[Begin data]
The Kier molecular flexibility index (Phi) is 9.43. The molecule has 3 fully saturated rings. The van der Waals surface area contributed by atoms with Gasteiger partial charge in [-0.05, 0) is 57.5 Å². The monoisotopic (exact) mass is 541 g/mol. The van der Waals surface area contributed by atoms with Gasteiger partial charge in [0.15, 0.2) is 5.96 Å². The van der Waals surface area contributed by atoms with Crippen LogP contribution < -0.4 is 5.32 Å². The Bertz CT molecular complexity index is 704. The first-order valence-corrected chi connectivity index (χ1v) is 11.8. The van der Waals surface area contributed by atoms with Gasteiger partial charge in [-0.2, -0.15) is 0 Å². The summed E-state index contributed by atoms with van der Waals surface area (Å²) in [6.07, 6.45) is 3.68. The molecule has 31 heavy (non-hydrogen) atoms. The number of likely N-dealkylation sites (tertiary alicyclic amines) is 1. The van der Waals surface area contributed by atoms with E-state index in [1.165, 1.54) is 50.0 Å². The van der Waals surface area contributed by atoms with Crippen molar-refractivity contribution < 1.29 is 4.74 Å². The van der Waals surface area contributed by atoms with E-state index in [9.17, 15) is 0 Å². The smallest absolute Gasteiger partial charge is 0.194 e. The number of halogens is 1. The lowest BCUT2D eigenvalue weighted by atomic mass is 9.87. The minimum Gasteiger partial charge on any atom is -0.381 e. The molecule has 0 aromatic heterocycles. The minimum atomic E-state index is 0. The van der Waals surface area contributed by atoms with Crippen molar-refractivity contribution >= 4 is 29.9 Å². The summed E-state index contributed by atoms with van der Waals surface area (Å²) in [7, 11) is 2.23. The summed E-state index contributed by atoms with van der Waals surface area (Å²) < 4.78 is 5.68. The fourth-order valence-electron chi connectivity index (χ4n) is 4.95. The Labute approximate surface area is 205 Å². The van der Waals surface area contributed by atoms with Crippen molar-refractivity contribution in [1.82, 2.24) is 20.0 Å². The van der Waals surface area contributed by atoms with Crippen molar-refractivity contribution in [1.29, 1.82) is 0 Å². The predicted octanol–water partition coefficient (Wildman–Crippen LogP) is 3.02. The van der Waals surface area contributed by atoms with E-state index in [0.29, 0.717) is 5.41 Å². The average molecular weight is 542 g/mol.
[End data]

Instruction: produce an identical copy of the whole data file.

The Kier molecular flexibility index (Phi) is 9.43. The molecule has 3 fully saturated rings. The van der Waals surface area contributed by atoms with Gasteiger partial charge in [-0.05, 0) is 57.5 Å². The monoisotopic (exact) mass is 541 g/mol. The van der Waals surface area contributed by atoms with Gasteiger partial charge in [0.15, 0.2) is 5.96 Å². The van der Waals surface area contributed by atoms with Crippen LogP contribution < -0.4 is 5.32 Å². The Bertz CT molecular complexity index is 704. The first-order valence-corrected chi connectivity index (χ1v) is 11.8. The van der Waals surface area contributed by atoms with Gasteiger partial charge in [-0.2, -0.15) is 0 Å². The summed E-state index contributed by atoms with van der Waals surface area (Å²) in [6.07, 6.45) is 3.68. The molecule has 31 heavy (non-hydrogen) atoms. The number of likely N-dealkylation sites (tertiary alicyclic amines) is 1. The van der Waals surface area contributed by atoms with E-state index in [1.165, 1.54) is 50.0 Å². The van der Waals surface area contributed by atoms with Crippen molar-refractivity contribution < 1.29 is 4.74 Å². The van der Waals surface area contributed by atoms with E-state index in [9.17, 15) is 0 Å². The smallest absolute Gasteiger partial charge is 0.194 e. The number of halogens is 1. The lowest BCUT2D eigenvalue weighted by atomic mass is 9.87. The minimum Gasteiger partial charge on any atom is -0.381 e. The molecule has 0 aromatic heterocycles. The minimum atomic E-state index is 0. The van der Waals surface area contributed by atoms with Crippen molar-refractivity contribution >= 4 is 29.9 Å². The summed E-state index contributed by atoms with van der Waals surface area (Å²) in [7, 11) is 2.23. The summed E-state index contributed by atoms with van der Waals surface area (Å²) < 4.78 is 5.68. The fourth-order valence-electron chi connectivity index (χ4n) is 4.95. The Labute approximate surface area is 205 Å². The van der Waals surface area contributed by atoms with Crippen molar-refractivity contribution in [1.82, 2.24) is 20.0 Å². The van der Waals surface area contributed by atoms with Crippen molar-refractivity contribution in [1.29, 1.82) is 0 Å². The predicted octanol–water partition coefficient (Wildman–Crippen LogP) is 3.02. The van der Waals surface area contributed by atoms with E-state index in [0.29, 0.717) is 5.41 Å². The average molecular weight is 542 g/mol.